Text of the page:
At the Stella Artois Mondial Maitres Serveurs (aka, the World Draught Master Global Finals), the brand’s world beer pouring championship, twenty-one acclaimed pourers from around the world (visa issues cut that number down from 26) gathered in Montreal last week at the Chalet du Mont-Royal to determine who could make the perfect pour.
Stella Artois, the Leuven, Belgium based brand that was founded in 1366, has developed an art to their pour, which has been refined over centuries. With their own glass (they call it a chalice) perfect for their lager, they have broken the process down into nine steps that both promote the brand and make the beer taste exactly as it should. Many of the steps are rooted in traditional Belgian pouring.
The 9-Step Stella Artois Pouring Ritual, the heart of the World Draught Master competition, goes as follows:
- The Purification: The Chalice must be cleaned and rinsed.
- The Sacrifice: The tap is opened in a single swift motion and the first drops of beer are poured.
- The Liquid Alchemy: The Chalice must be held at a 45° angle, just under the tap.
- The Crown: Lowering the Chalice permits the natural formation of the foam head.
- The Removal: The tap is closed quickly and the Chalice removed. No drips permitted.
- The Beheading: While the head foams up and threatens to overflow, a head cutter is deployed to smooth it gently.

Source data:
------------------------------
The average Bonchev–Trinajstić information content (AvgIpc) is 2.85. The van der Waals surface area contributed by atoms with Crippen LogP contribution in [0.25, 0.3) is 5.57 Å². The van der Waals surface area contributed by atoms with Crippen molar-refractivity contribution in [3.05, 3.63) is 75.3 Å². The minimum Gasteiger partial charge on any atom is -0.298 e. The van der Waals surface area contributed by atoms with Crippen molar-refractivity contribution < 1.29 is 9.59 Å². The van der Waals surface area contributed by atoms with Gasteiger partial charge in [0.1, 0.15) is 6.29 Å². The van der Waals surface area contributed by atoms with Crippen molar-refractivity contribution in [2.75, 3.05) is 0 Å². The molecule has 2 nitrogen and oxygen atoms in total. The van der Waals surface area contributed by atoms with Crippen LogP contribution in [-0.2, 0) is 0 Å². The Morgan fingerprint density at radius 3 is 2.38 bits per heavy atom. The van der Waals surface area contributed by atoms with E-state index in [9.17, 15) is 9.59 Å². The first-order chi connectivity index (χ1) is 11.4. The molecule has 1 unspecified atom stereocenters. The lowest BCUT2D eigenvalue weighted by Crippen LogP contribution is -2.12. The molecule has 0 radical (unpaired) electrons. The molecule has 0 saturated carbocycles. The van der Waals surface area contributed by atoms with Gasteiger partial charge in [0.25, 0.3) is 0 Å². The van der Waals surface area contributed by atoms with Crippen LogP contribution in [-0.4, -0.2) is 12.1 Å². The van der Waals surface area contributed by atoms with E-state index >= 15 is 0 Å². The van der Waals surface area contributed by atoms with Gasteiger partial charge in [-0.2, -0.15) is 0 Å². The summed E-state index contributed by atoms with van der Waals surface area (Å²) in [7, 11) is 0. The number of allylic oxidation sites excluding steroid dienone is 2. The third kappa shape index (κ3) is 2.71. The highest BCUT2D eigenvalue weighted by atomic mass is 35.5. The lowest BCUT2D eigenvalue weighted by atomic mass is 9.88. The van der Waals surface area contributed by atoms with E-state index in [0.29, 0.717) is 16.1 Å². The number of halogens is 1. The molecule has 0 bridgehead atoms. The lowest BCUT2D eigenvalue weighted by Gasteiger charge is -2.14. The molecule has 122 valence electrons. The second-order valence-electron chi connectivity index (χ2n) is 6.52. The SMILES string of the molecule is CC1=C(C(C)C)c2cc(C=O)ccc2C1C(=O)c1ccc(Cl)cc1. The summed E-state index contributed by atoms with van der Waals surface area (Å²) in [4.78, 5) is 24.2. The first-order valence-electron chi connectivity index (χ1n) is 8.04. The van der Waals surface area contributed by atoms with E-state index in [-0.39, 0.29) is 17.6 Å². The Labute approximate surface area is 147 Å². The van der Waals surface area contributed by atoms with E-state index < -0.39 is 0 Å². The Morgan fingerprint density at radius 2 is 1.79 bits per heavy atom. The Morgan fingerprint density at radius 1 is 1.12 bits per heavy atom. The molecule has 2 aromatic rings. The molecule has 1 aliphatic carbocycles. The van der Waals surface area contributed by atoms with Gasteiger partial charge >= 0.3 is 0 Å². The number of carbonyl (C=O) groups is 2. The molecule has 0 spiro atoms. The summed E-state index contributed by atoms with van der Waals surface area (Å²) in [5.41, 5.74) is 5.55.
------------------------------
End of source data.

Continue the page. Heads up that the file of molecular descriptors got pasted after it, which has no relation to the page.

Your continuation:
- The Judgement: The perfect amount of foam equals two fingers.
- The Cleansing: The bottom and sides of the Chalice are to be cleaned.
- The Bestowal: The beer should be presented on a clean coaster, with the logo facing outward.
In Montreal the competitors faced off one against the other until one top pourer was crowned. Judges critiqued the amount of head, the taste, the angle of the pour, the amount of drip, and the position of logos. The winner, Allaine Schaiko, who hailed from Belgium, became the 16th world draught master in the end, beating out competitors form New Jersey, Hong Kong, Singapore, and Australia. See more scenes from the competition here.
After admiring this over the top competition and having a pint in a local pub in Brooklyn, I noticed just how little attention most bartenders actually pay to pouring a beer. While Schaiko will become the brand’s global ambassador for the next year and goes on a world tour to teach the perfect pour skill to bartenders and consumers, he cannot hit every bar, let alone teach pouring for every beer. It makes you wonder just how your favorite beers are supposed to taste? Can it taste better? Perhaps you can adjust the pour for personal taste?
I was pleased discover that the newish, Central European themed beer bar Hospoda on Manhattan’s Upper East Side, on the ground floor of the Bohemian National Hall, has designed their own bar system (the only one in the country) that can pour Pilsner Urquell in four different ways from the same keg, where each provides a unique flavor and style:
- Crème Urquell: the classic pour with a thick creamy head and a full balanced flavor.
- The Slice: poured with a four-finger foam to impart the beer with a refined bitterness.
- The Sweet: an all-foam glass with incredible sweetness.
- The Neat: a headless pour with sharp bitterness that pairs well with hearty foods.
So much ritual and thought goes behind serving wine. Why can’t we do the same with beer? I appreciate that proper glassware is being used more and more in American bars, but in terms of improving the pour we still have a ways to go.
Writer and photographer Nicholas Gill is the editor/publisher of New World Review. He lives in Lima, Peru and Brooklyn, New York. His work has appeared in publications such as the New York Times, Los Angeles Times, CondeNast Traveler, National Geographic Traveler, Afar, and Penthouse. Visit his personal website (nicholas-gill.com) for more information.